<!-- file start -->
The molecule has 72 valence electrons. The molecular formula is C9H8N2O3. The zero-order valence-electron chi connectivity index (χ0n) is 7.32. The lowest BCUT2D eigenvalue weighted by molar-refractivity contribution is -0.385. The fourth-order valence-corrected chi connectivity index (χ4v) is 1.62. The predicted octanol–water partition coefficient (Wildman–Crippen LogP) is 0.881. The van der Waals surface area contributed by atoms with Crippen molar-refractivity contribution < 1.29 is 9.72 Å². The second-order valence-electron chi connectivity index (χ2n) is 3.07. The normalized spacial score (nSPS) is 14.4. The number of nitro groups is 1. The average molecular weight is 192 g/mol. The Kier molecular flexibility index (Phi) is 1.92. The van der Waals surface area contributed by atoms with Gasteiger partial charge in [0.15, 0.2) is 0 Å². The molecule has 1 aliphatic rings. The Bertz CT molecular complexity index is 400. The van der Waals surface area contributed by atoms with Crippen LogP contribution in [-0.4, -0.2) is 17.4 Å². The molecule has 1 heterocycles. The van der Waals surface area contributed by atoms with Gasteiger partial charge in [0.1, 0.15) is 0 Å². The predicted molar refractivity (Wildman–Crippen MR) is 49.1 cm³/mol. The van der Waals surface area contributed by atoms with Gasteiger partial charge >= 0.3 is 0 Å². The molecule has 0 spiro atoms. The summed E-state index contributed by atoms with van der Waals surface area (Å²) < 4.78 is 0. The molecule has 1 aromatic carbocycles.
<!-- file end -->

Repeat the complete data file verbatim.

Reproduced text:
The molecule has 72 valence electrons. The molecular formula is C9H8N2O3. The zero-order valence-electron chi connectivity index (χ0n) is 7.32. The lowest BCUT2D eigenvalue weighted by molar-refractivity contribution is -0.385. The fourth-order valence-corrected chi connectivity index (χ4v) is 1.62. The predicted octanol–water partition coefficient (Wildman–Crippen LogP) is 0.881. The van der Waals surface area contributed by atoms with Crippen molar-refractivity contribution < 1.29 is 9.72 Å². The second-order valence-electron chi connectivity index (χ2n) is 3.07. The normalized spacial score (nSPS) is 14.4. The number of nitro groups is 1. The average molecular weight is 192 g/mol. The Kier molecular flexibility index (Phi) is 1.92. The van der Waals surface area contributed by atoms with Gasteiger partial charge in [0.15, 0.2) is 0 Å². The molecule has 1 aliphatic rings. The Bertz CT molecular complexity index is 400. The van der Waals surface area contributed by atoms with Crippen LogP contribution in [-0.4, -0.2) is 17.4 Å². The molecule has 1 heterocycles. The van der Waals surface area contributed by atoms with Gasteiger partial charge in [0.1, 0.15) is 0 Å². The predicted molar refractivity (Wildman–Crippen MR) is 49.1 cm³/mol. The van der Waals surface area contributed by atoms with Gasteiger partial charge >= 0.3 is 0 Å². The molecule has 0 spiro atoms. The summed E-state index contributed by atoms with van der Waals surface area (Å²) < 4.78 is 0. The molecule has 1 aromatic carbocycles.